Home > news > NCCOS Science Supports Designation of New Marine Sanctuary in Lake Michigan (Video)

NCCOS Science Supports Designation of New Marine Sanctuary in Lake Michigan (Video)

Published on: 07/06/2021
Primary Contact(s): charles.menza@noaa.gov

 

Photo of the schooner Gallinipper, Wisconsin's oldest shipwreck discovered to date.

Originally built as the Nancy Dousman in 1832, the schooner Gallinipper is Wisconsin’s oldest shipwreck discovered to date. The 95-foot long schooner linked Wisconsin coastal cities with distant markets in the 1830s and 1840s, fueling local and regional economies. Credit: Wisconsin Historical Society. Download larger image

On June 22, 2021, NOAA announced the designation of a 962-square-mile area of Wisconsin’s Lake Michigan as a national marine sanctuary to protect 36 historically significant shipwrecks and related maritime heritage resources.

NCCOS mapping products and ecological assessments of the area guided the designation of the Wisconsin Shipwreck Coast National Marine Sanctuary and will inform its future management. These data on lakebed habitats, substrates, water quality, invasive mussels, and nuisance algae are also being used to update nautical charts and improve our understanding of lake ecosystems and underwater cultural resources.

Well-preserved by Lake Michigan’s cold, fresh water, several of the known shipwrecks are essentially intact and look much like they did when they sank. The area also includes Wisconsin’s two oldest known shipwrecks, and archival research suggests there may be dozens more yet to be discovered.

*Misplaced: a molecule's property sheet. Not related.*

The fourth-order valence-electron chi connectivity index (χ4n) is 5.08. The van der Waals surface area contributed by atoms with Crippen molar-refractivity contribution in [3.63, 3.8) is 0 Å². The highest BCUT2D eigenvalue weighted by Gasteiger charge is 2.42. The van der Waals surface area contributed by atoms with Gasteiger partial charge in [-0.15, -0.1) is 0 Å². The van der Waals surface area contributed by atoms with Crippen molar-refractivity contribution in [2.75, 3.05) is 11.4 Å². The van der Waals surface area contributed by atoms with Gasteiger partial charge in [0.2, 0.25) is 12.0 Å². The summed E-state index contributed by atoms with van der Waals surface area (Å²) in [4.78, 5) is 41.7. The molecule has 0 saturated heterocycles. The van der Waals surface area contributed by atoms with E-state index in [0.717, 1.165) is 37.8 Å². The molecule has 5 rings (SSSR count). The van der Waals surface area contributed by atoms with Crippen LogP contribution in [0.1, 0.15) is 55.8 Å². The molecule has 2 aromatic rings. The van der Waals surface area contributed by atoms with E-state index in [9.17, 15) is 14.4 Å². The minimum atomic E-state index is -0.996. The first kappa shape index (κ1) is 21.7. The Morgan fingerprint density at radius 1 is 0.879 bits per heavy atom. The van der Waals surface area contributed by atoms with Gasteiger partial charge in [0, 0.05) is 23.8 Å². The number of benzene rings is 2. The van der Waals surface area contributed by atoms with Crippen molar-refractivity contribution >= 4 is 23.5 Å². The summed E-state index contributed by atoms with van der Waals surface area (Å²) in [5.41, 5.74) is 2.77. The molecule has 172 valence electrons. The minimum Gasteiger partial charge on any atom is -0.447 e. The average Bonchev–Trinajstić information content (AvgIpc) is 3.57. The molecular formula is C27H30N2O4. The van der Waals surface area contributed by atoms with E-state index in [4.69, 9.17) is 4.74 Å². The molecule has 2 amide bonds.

Map of boundaries for Wisconsin Shipwreck Coast National Marine Sanctuary

Map of boundaries for Wisconsin Shipwreck Coast National Marine Sanctuary. Credit: NOAA. Download larger image

Spanning the early 1800s through the 20th century, the shipwrecks represent a cross-section of vessel types that played critical roles in transforming the Great Lakes from a maritime frontier into the nation’s busiest waterway. The ships carried grain and raw materials east as other vessels traveled west loaded with coal, manufactured goods, and settlers.

“The designation of this sanctuary is a milestone for NOAA, Wisconsin, and the nation,” said Nicole LeBoeuf, acting director of NOAA’s National Ocean Service. “This new sanctuary opens the door to world-class research, educational opportunities, and tourism for generations to come.”

NOAA and the state of Wisconsin will co-manage the sanctuary. The sanctuary designation will take effect following 45 days of continuous session of the U.S. Congress after publication of this action in the Federal Register.

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